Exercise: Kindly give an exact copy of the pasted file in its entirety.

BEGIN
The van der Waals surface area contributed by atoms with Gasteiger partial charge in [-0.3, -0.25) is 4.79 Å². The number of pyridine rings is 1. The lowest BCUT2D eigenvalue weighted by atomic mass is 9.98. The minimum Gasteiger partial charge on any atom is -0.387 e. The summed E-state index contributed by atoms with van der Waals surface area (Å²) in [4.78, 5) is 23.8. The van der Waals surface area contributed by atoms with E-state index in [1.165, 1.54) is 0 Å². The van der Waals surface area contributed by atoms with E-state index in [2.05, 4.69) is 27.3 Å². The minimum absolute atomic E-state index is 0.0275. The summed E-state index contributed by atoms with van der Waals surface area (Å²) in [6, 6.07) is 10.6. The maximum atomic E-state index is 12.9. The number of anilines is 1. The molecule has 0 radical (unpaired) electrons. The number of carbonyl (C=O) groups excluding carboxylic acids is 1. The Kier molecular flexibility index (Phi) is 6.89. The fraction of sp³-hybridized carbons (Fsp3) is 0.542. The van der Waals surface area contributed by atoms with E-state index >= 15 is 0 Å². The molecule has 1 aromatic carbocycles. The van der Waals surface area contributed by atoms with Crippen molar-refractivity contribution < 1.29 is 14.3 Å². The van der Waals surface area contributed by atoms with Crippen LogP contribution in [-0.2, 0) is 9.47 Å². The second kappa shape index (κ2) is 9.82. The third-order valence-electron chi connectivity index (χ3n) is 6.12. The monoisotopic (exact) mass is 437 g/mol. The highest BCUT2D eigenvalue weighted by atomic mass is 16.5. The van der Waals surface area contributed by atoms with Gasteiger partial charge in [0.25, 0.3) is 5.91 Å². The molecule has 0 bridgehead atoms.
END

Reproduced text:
The van der Waals surface area contributed by atoms with Gasteiger partial charge in [-0.3, -0.25) is 4.79 Å². The number of pyridine rings is 1. The lowest BCUT2D eigenvalue weighted by atomic mass is 9.98. The minimum Gasteiger partial charge on any atom is -0.387 e. The summed E-state index contributed by atoms with van der Waals surface area (Å²) in [4.78, 5) is 23.8. The van der Waals surface area contributed by atoms with E-state index in [1.165, 1.54) is 0 Å². The van der Waals surface area contributed by atoms with E-state index in [2.05, 4.69) is 27.3 Å². The minimum absolute atomic E-state index is 0.0275. The summed E-state index contributed by atoms with van der Waals surface area (Å²) in [6, 6.07) is 10.6. The maximum atomic E-state index is 12.9. The number of anilines is 1. The molecule has 0 radical (unpaired) electrons. The number of carbonyl (C=O) groups excluding carboxylic acids is 1. The Kier molecular flexibility index (Phi) is 6.89. The fraction of sp³-hybridized carbons (Fsp3) is 0.542. The van der Waals surface area contributed by atoms with E-state index >= 15 is 0 Å². The molecule has 1 aromatic carbocycles. The van der Waals surface area contributed by atoms with Crippen molar-refractivity contribution < 1.29 is 14.3 Å². The van der Waals surface area contributed by atoms with Crippen LogP contribution in [-0.2, 0) is 9.47 Å². The second kappa shape index (κ2) is 9.82. The third-order valence-electron chi connectivity index (χ3n) is 6.12. The monoisotopic (exact) mass is 437 g/mol. The highest BCUT2D eigenvalue weighted by atomic mass is 16.5. The van der Waals surface area contributed by atoms with Gasteiger partial charge in [0.25, 0.3) is 5.91 Å². The molecule has 0 bridgehead atoms.